ATM machines in Macau are keeping busy, with the total amount of cash withdrawn reaching HK$10 billion a month, in what could be a new boom in casino revenue after years of declining numbers.
According to a report in Business Insider, the increased withdrawals at ATMs has prompted the monetary chiefs in Macau to order banks to make sure the 1,300 ATM machines in the city are always full of cash.
The report noted the Monetary Authority of Macau wouldn’t deny or confirm the amount that is being withdrawn from ATMs each month, but a source with knowledge of the situation told The South China Morning Post: “The amounts are eye-watering — HK$10 billion a month is a conservative estimate. The banks have been told to make sure every ATM is monitored on a 24/7 basis, so as soon as cash levels get low, a team is ready to fill the machine back up, on a 24/7 basis,” Business Insider stated.
In December, the monetary chiefs in Macau lowered by half the amount that can be withdrawn from ATMs via a single transaction, but the report noted it hasn’t done much to ease the pressure on cash withdrawals via ATMs. Business Insider noted the Monetary Authority of Macau did not say if it told all banks to put in place systems that operate around the clock to ensure the ATMs never run out of cash, opting instead to point to a press release that was issued earlier in the year during the Lunar New Year.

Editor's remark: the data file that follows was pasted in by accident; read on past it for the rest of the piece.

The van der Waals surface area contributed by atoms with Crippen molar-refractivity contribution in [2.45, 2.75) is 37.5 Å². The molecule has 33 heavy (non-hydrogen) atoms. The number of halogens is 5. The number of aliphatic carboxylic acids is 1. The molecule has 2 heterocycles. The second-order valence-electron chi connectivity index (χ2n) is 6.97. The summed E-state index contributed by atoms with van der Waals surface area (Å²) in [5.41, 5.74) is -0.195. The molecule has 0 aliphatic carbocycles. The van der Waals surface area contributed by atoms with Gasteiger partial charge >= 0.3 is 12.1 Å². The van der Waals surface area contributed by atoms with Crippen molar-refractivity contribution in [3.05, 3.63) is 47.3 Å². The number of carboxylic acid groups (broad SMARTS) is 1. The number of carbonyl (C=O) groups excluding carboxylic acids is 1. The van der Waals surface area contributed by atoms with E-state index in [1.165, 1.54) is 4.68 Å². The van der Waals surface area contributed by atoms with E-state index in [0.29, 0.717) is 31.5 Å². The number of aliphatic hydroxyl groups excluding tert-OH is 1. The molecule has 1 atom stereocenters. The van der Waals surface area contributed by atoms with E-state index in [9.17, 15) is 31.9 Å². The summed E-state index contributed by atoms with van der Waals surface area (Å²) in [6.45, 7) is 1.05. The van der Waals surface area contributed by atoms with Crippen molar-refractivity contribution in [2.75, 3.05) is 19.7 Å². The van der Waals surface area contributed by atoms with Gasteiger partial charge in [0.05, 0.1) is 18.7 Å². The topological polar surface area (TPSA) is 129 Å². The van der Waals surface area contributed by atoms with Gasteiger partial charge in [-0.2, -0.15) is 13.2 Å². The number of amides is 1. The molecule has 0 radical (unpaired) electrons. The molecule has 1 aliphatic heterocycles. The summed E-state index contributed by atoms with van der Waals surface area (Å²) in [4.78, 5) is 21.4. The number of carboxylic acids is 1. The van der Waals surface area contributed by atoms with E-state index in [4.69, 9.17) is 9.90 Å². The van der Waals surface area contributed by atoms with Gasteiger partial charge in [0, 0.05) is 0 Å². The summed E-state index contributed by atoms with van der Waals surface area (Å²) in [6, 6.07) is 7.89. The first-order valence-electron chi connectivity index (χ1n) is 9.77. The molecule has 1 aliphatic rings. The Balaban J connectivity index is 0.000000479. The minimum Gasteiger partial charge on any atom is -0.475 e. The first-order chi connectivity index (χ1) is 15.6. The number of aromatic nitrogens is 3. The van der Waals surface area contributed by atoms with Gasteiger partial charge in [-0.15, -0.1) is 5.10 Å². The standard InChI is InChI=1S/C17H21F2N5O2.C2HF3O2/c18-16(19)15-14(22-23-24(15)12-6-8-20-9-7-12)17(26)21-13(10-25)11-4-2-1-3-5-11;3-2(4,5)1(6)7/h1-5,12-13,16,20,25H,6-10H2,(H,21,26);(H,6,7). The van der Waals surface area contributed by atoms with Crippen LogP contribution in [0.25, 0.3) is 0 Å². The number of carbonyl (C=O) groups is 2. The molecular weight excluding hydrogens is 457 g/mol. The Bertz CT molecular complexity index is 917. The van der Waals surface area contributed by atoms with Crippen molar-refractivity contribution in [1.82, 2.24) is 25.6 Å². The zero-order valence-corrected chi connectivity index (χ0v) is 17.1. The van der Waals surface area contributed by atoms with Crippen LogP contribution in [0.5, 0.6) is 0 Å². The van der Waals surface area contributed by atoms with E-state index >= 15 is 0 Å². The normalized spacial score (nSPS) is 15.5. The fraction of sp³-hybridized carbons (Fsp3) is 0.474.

“Relevant measures were implemented for the second time during [Lunar] New Year to facilitate the spending of Macau residents during the long holidays. These measures have been implemented … and they are much welcomed by the residents,” a spokesman said, according to the report. “With the aim of strengthening cooperation among government departments and financial institutions in Macau and the mainland, a joint meeting was hosted by the monetary authority and co-organized by the Financial Intelligence Office of Macau in November 2014. The exchange of views focused on cross-border criminal activities related to the use of mainland bank cards and POS (point of service) machines in Macau.”